The Australian entertainment industry has been dealt another blow with the introduction of new COVID-19 restrictions, which prohibit singing and dancing at outdoor events.
The public health order, issued on Tuesday, had already been in place for indoor activities but has now been amended to include outdoor ones.
This comes as the state recorded 34,759 new COVID-19 cases on Tuesday, bringing the total number of known active cases to 333,235.
The new restriction means that event organisers must ensure that no one other than musical performers sing or dance at their events, rendering music festivals practically impossible to run.
The Grapevine Gathering, an annual music and wine festival held on the Roche Estate in the Hunter Valley has had to cancel their festival scheduled for Jan. 15.
“We are extremely heartbroken to share with you that just four days out, we must cancel this weekend’s Grapevine Gathering NSW,” a spokesperson for the festival said in a statement on Tuesday.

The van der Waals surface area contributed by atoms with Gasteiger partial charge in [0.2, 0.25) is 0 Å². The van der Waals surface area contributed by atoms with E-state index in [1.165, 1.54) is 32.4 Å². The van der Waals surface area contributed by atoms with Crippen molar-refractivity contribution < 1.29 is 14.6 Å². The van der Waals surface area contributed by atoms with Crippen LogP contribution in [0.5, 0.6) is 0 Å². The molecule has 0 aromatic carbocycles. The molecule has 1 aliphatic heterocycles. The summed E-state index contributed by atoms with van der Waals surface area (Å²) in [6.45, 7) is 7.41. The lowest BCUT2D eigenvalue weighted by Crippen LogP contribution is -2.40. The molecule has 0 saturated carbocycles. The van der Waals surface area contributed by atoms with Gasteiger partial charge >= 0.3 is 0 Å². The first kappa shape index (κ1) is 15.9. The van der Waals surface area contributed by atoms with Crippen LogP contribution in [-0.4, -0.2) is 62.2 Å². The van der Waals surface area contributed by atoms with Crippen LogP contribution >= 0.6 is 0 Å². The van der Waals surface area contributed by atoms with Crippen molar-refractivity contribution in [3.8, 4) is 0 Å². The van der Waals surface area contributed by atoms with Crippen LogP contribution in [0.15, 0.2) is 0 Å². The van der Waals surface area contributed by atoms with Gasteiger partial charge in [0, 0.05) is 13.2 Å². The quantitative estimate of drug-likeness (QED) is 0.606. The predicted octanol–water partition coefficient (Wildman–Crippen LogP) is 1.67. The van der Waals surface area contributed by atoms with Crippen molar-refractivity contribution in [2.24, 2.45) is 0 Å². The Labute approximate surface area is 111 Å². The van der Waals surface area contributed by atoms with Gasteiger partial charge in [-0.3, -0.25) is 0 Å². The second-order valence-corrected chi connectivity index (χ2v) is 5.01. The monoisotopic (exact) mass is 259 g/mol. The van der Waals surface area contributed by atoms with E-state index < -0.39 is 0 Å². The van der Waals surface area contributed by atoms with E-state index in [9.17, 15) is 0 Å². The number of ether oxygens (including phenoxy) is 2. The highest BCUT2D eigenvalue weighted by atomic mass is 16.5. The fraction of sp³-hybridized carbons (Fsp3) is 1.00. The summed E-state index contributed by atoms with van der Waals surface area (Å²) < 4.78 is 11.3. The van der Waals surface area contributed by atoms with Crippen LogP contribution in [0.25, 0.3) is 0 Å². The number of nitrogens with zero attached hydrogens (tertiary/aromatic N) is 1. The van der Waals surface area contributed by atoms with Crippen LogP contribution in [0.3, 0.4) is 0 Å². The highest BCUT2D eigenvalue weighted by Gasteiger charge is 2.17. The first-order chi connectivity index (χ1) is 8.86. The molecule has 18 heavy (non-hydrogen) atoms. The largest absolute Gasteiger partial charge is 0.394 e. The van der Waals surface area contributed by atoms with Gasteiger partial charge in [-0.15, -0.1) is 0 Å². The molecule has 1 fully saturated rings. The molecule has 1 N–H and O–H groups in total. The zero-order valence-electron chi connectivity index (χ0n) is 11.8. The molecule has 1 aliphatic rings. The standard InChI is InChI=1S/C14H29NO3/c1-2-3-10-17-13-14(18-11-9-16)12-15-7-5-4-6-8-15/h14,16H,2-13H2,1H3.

“We are deeply sorry this news has come at the final hour. We understand many of you have had travel plans & arrangements locked in for some time.”
The spokesperson also noted that the Grapevine Gathering had a government-approved COVID-19 safe plan in place for months, and had continued to communicate with the NSW Government on all the required safety measures.
The cancellation is expected to result in a loss of over $5.2 million (US$3.75 million) to the greater Hunter Valley region, with 1,400 jobs lost across artists, food vendors, security, production, ticketing staff, and others involved in the festival.
All ticket holders have been guaranteed a refund.
Meanwhile, the annual Illawarra Folk Festival, which would have started on Thursday (Jan. 13), dodged a disaster by cancelling their event months earlier.
The festival usually runs for four days every January, hosting folk artists from around Australia and the world, but the 2022 festival was pulled in September 2021 due to too much uncertainty.
Festival Artistic Director, David De Santis, told The Epoch Times that they couldn’t afford to risk all the preparation only to see the event cancelled at the last minute.
“It was too much of a financial risk,” he said.
“We have a limited budget, so it would have been difficult for us to stay afloat if the event had been cancelled.”
This is the second festival Illawarra has had to cancel, with 2021 also getting the axe, and the next one is scheduled for Jan. 19 to 22, 2023.